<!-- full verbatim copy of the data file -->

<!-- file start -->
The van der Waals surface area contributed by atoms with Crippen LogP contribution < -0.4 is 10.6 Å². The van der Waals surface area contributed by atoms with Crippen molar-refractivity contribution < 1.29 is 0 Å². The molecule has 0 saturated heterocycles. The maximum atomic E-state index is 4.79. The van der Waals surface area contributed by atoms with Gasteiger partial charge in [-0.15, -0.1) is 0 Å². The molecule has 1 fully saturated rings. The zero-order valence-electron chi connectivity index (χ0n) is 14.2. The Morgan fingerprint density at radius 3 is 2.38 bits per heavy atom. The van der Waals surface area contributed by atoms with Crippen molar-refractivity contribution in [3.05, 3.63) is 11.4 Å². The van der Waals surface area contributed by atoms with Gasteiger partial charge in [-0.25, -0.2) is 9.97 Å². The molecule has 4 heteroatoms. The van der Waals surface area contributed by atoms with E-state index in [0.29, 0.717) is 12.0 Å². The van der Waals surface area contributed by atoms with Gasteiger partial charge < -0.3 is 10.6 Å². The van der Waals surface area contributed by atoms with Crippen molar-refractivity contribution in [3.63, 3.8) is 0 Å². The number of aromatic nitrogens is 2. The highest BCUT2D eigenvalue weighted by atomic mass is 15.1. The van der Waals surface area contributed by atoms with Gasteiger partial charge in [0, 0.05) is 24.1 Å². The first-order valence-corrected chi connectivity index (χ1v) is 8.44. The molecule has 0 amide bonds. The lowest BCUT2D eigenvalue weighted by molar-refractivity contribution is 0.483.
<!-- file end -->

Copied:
The van der Waals surface area contributed by atoms with Crippen LogP contribution < -0.4 is 10.6 Å². The van der Waals surface area contributed by atoms with Crippen molar-refractivity contribution < 1.29 is 0 Å². The molecule has 0 saturated heterocycles. The maximum atomic E-state index is 4.79. The van der Waals surface area contributed by atoms with Gasteiger partial charge in [-0.15, -0.1) is 0 Å². The molecule has 1 fully saturated rings. The zero-order valence-electron chi connectivity index (χ0n) is 14.2. The Morgan fingerprint density at radius 3 is 2.38 bits per heavy atom. The van der Waals surface area contributed by atoms with Crippen molar-refractivity contribution in [3.05, 3.63) is 11.4 Å². The van der Waals surface area contributed by atoms with Gasteiger partial charge in [-0.25, -0.2) is 9.97 Å². The molecule has 4 heteroatoms. The van der Waals surface area contributed by atoms with E-state index in [0.29, 0.717) is 12.0 Å². The van der Waals surface area contributed by atoms with Gasteiger partial charge < -0.3 is 10.6 Å². The van der Waals surface area contributed by atoms with Crippen molar-refractivity contribution in [3.63, 3.8) is 0 Å². The number of aromatic nitrogens is 2. The highest BCUT2D eigenvalue weighted by atomic mass is 15.1. The van der Waals surface area contributed by atoms with Gasteiger partial charge in [0, 0.05) is 24.1 Å². The first-order valence-corrected chi connectivity index (χ1v) is 8.44. The molecule has 0 amide bonds. The lowest BCUT2D eigenvalue weighted by molar-refractivity contribution is 0.483.